Beaver dam and rain to blame for train derailment in Burnaby
Crews deal with three CP train cars that derailed in the area of Government St. and Cariboo Road in Burnaby, B.C. on Saturday January 11, 2014. The train cars were carrying coal. Some has spilled out. Police say some may have gone into a creek, and the Environment Ministry has been notified. (CARMINE MARINELLI/ 24 HOURS)
VANCOUVER -- A washed-out beaver dam is to blame for a seven-car derailment in Burnaby on Saturday, according to CN Rail.
The 152-car, coal-laden train was en route to Vancouver around 11 a.m. when heavy rains washed out a beaver dam and eroded the soil near the tracks, according to CN spokeswoman Emily Hamer.
“I can confirm the cause of the derailment was due to heavy rainfall that led to a beaver dam washout,” she said.
“Currently, cleanup is well underway, track reconstruction is also underway.”
Hamer said there are routine track inspections to look out for hazards such as beaver dams and the last such inspection was conducted “only a couple of days ago.”
There’s no estimate as to how much coal spilled out of three cars that flipped onto their sides, but an environmental group is now sounding the alarm as Fisheries and Oceans Canada has labeled the spill area a “sensitive fish and wildlife habitat.”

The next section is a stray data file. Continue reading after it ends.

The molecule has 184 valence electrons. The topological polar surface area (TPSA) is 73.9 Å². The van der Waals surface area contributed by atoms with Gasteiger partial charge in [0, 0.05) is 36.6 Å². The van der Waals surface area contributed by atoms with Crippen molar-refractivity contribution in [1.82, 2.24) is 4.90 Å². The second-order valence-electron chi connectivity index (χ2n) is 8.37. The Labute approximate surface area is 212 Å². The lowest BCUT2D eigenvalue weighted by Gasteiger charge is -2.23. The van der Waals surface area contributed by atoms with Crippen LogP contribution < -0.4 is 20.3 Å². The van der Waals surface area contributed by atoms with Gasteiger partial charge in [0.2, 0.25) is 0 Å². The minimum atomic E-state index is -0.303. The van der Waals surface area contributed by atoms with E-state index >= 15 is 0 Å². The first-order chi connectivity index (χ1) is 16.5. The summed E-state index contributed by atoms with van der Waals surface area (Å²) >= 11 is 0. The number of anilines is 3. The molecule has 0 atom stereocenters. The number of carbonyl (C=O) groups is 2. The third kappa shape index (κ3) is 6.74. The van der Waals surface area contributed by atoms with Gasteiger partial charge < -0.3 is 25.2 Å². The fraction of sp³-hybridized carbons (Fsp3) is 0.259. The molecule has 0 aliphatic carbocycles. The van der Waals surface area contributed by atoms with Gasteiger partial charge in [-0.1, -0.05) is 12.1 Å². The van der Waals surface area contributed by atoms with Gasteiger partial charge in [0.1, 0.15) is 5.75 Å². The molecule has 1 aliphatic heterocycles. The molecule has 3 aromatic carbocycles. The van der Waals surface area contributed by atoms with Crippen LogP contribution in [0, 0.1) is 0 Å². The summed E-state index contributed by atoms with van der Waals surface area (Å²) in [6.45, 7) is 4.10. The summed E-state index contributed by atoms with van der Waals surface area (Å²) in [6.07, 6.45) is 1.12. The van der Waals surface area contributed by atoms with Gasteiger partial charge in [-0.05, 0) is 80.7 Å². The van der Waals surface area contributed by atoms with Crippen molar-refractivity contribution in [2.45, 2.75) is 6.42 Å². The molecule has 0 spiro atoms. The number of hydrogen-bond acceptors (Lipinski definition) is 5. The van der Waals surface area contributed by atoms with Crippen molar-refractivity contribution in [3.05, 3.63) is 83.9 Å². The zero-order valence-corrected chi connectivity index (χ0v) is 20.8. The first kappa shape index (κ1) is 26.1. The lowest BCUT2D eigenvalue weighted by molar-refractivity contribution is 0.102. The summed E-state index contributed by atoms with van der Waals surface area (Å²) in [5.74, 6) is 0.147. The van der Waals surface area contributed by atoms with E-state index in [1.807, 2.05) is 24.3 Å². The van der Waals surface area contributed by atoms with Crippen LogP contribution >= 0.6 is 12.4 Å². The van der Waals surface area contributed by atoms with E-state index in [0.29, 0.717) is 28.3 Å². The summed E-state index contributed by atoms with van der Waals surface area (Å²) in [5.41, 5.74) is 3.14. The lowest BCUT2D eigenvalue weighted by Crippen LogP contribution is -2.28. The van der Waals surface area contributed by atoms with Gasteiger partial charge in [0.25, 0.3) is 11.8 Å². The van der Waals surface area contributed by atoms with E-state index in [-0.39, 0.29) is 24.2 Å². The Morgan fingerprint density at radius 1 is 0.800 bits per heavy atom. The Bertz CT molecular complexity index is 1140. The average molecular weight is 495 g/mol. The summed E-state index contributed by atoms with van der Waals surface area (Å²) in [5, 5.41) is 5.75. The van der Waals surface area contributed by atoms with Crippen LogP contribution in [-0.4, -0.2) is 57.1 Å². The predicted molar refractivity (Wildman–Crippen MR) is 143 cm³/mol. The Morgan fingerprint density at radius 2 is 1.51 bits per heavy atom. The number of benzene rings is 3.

A spokesman from B.C.’s Ministry of Environment said Sunday officials are down at the creek near Cariboo Road and Government Street examining the risk.
“Almost the entire content of one car has been emptied into the creek and the contents of a second car are spread down the creek bank,” said a statement from Voters Taking Action on Climate Change.
“Given that heavy rains were widely forecast for this weekend, this calls into question how closely CN is monitoring the safety status of the rail lines used by heavy and long coal trains.”
The train is owned by CP Rail, but Hamer said two CN Rail employees were operating it on a CN track during the derailment.